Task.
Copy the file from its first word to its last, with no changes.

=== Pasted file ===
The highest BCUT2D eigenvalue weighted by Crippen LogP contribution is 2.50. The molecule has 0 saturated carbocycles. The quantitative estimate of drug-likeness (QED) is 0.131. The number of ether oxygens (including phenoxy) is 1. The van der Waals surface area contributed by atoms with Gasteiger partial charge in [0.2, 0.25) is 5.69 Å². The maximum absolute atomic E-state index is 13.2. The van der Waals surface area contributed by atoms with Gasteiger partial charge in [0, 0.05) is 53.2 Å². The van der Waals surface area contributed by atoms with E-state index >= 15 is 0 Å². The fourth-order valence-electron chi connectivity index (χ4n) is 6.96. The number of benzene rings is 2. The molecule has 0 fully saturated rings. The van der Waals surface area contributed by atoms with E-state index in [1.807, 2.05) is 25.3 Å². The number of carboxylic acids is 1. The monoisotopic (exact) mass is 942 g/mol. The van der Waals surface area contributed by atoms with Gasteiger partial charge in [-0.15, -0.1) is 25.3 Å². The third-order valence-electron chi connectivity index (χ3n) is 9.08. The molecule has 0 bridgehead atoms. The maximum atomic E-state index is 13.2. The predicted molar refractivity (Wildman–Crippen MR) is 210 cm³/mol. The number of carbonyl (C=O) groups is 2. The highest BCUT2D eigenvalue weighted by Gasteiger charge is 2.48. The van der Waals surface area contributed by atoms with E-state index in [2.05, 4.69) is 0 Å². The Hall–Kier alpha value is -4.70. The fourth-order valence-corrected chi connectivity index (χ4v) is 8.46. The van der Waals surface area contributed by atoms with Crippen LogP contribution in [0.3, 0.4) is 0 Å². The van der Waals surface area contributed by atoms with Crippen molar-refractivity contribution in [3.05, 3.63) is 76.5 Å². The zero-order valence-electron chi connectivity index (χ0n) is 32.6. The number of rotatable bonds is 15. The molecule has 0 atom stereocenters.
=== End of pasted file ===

The highest BCUT2D eigenvalue weighted by Crippen LogP contribution is 2.50. The molecule has 0 saturated carbocycles. The quantitative estimate of drug-likeness (QED) is 0.131. The number of ether oxygens (including phenoxy) is 1. The van der Waals surface area contributed by atoms with Gasteiger partial charge in [0.2, 0.25) is 5.69 Å². The maximum absolute atomic E-state index is 13.2. The van der Waals surface area contributed by atoms with Gasteiger partial charge in [0, 0.05) is 53.2 Å². The van der Waals surface area contributed by atoms with E-state index >= 15 is 0 Å². The fourth-order valence-electron chi connectivity index (χ4n) is 6.96. The number of benzene rings is 2. The molecule has 0 fully saturated rings. The van der Waals surface area contributed by atoms with E-state index in [1.807, 2.05) is 25.3 Å². The number of carboxylic acids is 1. The monoisotopic (exact) mass is 942 g/mol. The van der Waals surface area contributed by atoms with Gasteiger partial charge in [-0.15, -0.1) is 25.3 Å². The third-order valence-electron chi connectivity index (χ3n) is 9.08. The molecule has 0 bridgehead atoms. The maximum atomic E-state index is 13.2. The predicted molar refractivity (Wildman–Crippen MR) is 210 cm³/mol. The number of carbonyl (C=O) groups is 2. The highest BCUT2D eigenvalue weighted by Gasteiger charge is 2.48. The van der Waals surface area contributed by atoms with E-state index in [2.05, 4.69) is 0 Å². The Hall–Kier alpha value is -4.70. The fourth-order valence-corrected chi connectivity index (χ4v) is 8.46. The van der Waals surface area contributed by atoms with Crippen LogP contribution in [0.3, 0.4) is 0 Å². The van der Waals surface area contributed by atoms with Crippen molar-refractivity contribution in [3.05, 3.63) is 76.5 Å². The zero-order valence-electron chi connectivity index (χ0n) is 32.6. The number of rotatable bonds is 15. The molecule has 0 atom stereocenters.